From Comcast SportsNetFLORHAM PARK, N.J. (AP) -- Joe McKnight walked into the Jets' offensive meeting room and Rex Ryan broke the news to the backup running back."He said I've been traded," McKnight recalled Wednesday. "I was traded to the defense."McKnight will start working "a ton" at cornerback to help offset the loss of All-Pro Darrelle Revis, who's likely out for the season with a knee injury. McKnight, whose role on offense has been limited this season, played the position in high school and practiced at cornerback in Week 2 when Revis was sidelined by a concussion.Still, finding out about his new role on Monday wasn't exactly an exciting moment for McKnight."I mean, I was drafted as a running back," the former Southern California star said. "The way I took it as was I wasn't good enough to play running back. I don't know if that's the case or not, but that's the way I'm looking at it right now."McKnight didn't ask Ryan if that was the situation, and insisted he's not disappointed. After all, it could mean getting on the field a lot more after carrying the ball just three times for 14 yards in three games."I kind of get tired of just standing on the sideline watching," McKnight said. "I'm just happy to play right now."McKnight practiced on defense Wednesday, wearing a green No. 25 jersey instead of the offense's usual white, and intercepted Mark Sanchez, Tim Tebow and Greg McElroy once each."He'll have a role on offense, but we're also teaching him to play corner in almost, not quite a full-time capacity, but he's going to be over there a ton -- in the meetings and everything else," Ryan said.Ryan first mentioned the idea of using McKnight in the secondary in the running back's rookie season in 2010. McKnight, who's also the team's primary kickoff returner, even got into New York's game at Baltimore last season on defense as a blitzing defensive back who forced Joe Flacco into throwing an interception."He's a guy we saw on scout team as a rookie that he has the necessary skills to be able to play corner," Ryan said. "He's got the speed, the size, the athleticism, the ball skills -- everything you look for in a corner. ... I definitely would not bet against Joe McKnight becoming a good corner."Revis tore the anterior cruciate ligament in his left knee at Miami on Sunday, and will be replaced by Kyle Wilson as a starter. While the Jets also have Ellis Lankster and Isaiah Trufant as backups, the athletic McKnight gives Ryan another option in the secondary.McKnight was actually an outstanding cornerback in high school in Louisiana, returning three picks for touchdowns in his junior season."It's been a while since I've played cornerback," he said. "Maybe if I would've played it four years in college, that would've helped. But me playing cornerback in high school doesn't help me right now. I've got to work on some things."He was even better as a running back back then, with his speed and shiftiness making him a top recruit after his senior year. After an up-and-down career at USC, the Jets drafted him in the fourth round in 2010 -- but he hasn't yet made the impact on offense that was expected. Instead, New York is hoping McKnight can help make up for the loss of arguably the league's top defensive player.And that might start Sunday, when the Jets take on the San Francisco 49ers."Hey, they can go ahead and do it," McKnight said. "I'm ready for it. If they want to come throw to my side, I can easily show them I can play."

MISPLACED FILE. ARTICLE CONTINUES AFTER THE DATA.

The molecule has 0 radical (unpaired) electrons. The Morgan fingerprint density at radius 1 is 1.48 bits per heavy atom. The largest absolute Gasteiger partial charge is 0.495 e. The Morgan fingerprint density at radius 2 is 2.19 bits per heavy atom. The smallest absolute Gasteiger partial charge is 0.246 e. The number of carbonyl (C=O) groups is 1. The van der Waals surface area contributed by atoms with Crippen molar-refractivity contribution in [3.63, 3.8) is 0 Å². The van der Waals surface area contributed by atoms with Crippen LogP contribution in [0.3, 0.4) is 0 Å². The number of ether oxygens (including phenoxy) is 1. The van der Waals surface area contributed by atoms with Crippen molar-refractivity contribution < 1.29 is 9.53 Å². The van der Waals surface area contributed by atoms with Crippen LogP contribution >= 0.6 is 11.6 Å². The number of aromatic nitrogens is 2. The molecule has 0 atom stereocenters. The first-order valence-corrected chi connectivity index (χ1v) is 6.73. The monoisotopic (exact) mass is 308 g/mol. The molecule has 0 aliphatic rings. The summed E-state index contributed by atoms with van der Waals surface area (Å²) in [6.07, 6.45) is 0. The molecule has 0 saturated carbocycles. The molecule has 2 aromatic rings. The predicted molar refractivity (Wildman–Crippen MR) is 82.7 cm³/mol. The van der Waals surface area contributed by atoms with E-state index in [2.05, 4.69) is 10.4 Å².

Next year, Oriole Park at Camden Yards will celebrate its 25th anniversary, and it’s still great.